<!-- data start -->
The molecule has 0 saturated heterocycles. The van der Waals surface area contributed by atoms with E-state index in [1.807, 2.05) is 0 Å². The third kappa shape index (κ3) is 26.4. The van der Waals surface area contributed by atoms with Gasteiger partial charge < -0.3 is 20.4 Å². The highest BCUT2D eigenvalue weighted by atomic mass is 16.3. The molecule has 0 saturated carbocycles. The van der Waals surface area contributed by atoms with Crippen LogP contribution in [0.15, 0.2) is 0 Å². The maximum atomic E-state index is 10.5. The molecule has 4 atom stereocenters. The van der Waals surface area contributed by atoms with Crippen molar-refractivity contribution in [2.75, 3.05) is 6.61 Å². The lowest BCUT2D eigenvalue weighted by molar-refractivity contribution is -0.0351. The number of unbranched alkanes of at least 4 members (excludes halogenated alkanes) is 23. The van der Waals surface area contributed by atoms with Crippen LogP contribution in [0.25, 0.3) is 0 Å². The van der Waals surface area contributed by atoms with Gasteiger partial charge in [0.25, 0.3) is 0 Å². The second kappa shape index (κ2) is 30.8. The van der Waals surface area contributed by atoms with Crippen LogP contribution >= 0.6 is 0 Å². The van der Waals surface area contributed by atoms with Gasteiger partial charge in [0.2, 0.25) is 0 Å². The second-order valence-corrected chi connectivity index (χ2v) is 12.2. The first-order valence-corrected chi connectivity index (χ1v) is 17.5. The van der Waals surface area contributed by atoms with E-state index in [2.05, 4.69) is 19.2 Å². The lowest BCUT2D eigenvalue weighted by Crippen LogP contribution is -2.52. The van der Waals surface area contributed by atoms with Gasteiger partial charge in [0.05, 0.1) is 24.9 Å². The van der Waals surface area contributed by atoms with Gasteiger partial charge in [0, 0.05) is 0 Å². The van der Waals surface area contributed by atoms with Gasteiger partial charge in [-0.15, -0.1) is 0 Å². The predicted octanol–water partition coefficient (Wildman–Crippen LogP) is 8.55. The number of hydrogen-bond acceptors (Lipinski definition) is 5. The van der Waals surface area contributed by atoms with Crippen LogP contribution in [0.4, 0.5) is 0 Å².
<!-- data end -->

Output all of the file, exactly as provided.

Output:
The molecule has 0 saturated heterocycles. The van der Waals surface area contributed by atoms with E-state index in [1.807, 2.05) is 0 Å². The third kappa shape index (κ3) is 26.4. The van der Waals surface area contributed by atoms with Gasteiger partial charge < -0.3 is 20.4 Å². The highest BCUT2D eigenvalue weighted by atomic mass is 16.3. The molecule has 0 saturated carbocycles. The van der Waals surface area contributed by atoms with Crippen LogP contribution in [0.15, 0.2) is 0 Å². The maximum atomic E-state index is 10.5. The molecule has 4 atom stereocenters. The van der Waals surface area contributed by atoms with Crippen molar-refractivity contribution in [2.75, 3.05) is 6.61 Å². The lowest BCUT2D eigenvalue weighted by molar-refractivity contribution is -0.0351. The number of unbranched alkanes of at least 4 members (excludes halogenated alkanes) is 23. The van der Waals surface area contributed by atoms with Crippen LogP contribution in [0.25, 0.3) is 0 Å². The van der Waals surface area contributed by atoms with Gasteiger partial charge in [0.25, 0.3) is 0 Å². The second kappa shape index (κ2) is 30.8. The van der Waals surface area contributed by atoms with Crippen LogP contribution >= 0.6 is 0 Å². The van der Waals surface area contributed by atoms with Gasteiger partial charge in [0.2, 0.25) is 0 Å². The second-order valence-corrected chi connectivity index (χ2v) is 12.2. The first-order valence-corrected chi connectivity index (χ1v) is 17.5. The van der Waals surface area contributed by atoms with E-state index in [2.05, 4.69) is 19.2 Å². The lowest BCUT2D eigenvalue weighted by Crippen LogP contribution is -2.52. The van der Waals surface area contributed by atoms with Gasteiger partial charge in [0.05, 0.1) is 24.9 Å². The van der Waals surface area contributed by atoms with Gasteiger partial charge in [0, 0.05) is 0 Å². The van der Waals surface area contributed by atoms with Gasteiger partial charge in [-0.15, -0.1) is 0 Å². The predicted octanol–water partition coefficient (Wildman–Crippen LogP) is 8.55. The number of hydrogen-bond acceptors (Lipinski definition) is 5. The van der Waals surface area contributed by atoms with Crippen LogP contribution in [0.4, 0.5) is 0 Å².